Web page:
Deniss Metsavas was visiting his relatives in Russia in the summer of 2007 when the incident occurred.
While out with his cousin at a nightclub in Smolensk, Metsavas struck up a conversation with an attractive woman he hadn’t met before. They hit it off and spent the night flirting and dancing before retiring to a sauna in the early hours of the morning. Though saunas in much of Russia are bathhouses where men drink vodka and are flagellated with oak leaves, this one was a sex motel. He and the woman slept together there, but feeling awkward about what was inevitably going to be a one-night stand, Metsavas went out to buy her flowers. “I cannot leave her money,” he recounted to me. “She’s not a prostitute.” Metsavas laid the bouquet by the bed, then returned to his relatives’ home to steal a few hours of sleep.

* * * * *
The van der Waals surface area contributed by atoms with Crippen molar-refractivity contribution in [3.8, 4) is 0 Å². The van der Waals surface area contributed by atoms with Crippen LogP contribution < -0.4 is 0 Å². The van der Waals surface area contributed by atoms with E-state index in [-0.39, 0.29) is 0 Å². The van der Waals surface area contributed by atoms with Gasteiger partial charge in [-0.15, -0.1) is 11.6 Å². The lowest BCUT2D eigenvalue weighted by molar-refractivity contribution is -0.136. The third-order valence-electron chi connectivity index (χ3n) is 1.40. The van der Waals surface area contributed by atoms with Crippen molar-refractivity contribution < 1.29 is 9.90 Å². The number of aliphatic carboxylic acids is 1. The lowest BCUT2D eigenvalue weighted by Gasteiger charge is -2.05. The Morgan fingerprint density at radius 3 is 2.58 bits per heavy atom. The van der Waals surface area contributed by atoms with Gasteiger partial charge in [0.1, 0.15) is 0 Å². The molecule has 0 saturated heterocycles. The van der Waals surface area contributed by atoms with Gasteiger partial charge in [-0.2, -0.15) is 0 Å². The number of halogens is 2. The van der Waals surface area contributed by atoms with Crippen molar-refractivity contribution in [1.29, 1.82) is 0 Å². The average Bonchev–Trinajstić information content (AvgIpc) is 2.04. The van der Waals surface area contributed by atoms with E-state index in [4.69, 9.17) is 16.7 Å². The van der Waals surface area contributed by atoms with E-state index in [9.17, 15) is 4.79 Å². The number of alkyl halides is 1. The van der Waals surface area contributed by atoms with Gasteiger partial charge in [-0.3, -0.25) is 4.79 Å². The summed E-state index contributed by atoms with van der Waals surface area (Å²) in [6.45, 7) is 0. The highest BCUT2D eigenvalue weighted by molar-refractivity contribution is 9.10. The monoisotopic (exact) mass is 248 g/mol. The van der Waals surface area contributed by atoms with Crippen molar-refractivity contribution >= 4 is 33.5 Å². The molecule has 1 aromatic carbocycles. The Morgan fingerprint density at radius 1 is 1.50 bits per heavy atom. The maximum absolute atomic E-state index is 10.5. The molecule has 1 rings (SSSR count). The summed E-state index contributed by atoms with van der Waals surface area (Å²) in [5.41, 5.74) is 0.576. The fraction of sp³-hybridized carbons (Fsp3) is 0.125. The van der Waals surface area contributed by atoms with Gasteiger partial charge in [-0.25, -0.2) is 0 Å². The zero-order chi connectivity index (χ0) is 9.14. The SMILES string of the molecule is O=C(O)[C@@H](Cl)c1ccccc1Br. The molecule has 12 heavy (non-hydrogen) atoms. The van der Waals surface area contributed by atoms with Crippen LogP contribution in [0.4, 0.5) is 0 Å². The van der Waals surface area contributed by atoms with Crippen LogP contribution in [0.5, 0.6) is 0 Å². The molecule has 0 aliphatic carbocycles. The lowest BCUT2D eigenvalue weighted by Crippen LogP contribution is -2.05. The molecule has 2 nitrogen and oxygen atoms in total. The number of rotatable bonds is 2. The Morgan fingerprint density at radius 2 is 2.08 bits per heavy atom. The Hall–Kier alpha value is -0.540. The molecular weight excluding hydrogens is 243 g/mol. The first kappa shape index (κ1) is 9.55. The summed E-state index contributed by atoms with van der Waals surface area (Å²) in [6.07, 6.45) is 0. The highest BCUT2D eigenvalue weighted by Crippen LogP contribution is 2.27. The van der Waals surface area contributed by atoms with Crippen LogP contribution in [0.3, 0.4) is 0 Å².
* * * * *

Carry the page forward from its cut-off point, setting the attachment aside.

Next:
Estonia lies at the frontline of efforts to contain Russian revanchism. Once occupied by the Soviet Union, the country has no intention of losing its independence again and has eagerly joined Western economic and defense alliances. Where others have lately made noises critical of the European Union or NATO, Estonians see these institutions, and their participation in them, as existential necessities—the only thing keeping the Baltic state from being swallowed up again by its giant neighbor. And after Moscow annexed Crimea, that fear is no longer dismissed as paranoia in Brussels and Washington. Yet ties between Russian and Estonian citizens are much more fluid. Metsavas had joined the Estonian army almost a decade earlier, but would regularly come to Russia to visit his mother’s family. Six feet tall, with a round face and close-cropped hair, he was ethnically Russian, spoke both Estonian and Russian fluently, and moved easily in Smolensk. With this particular holiday almost over, he made plans after waking up to head downtown to do some shopping.
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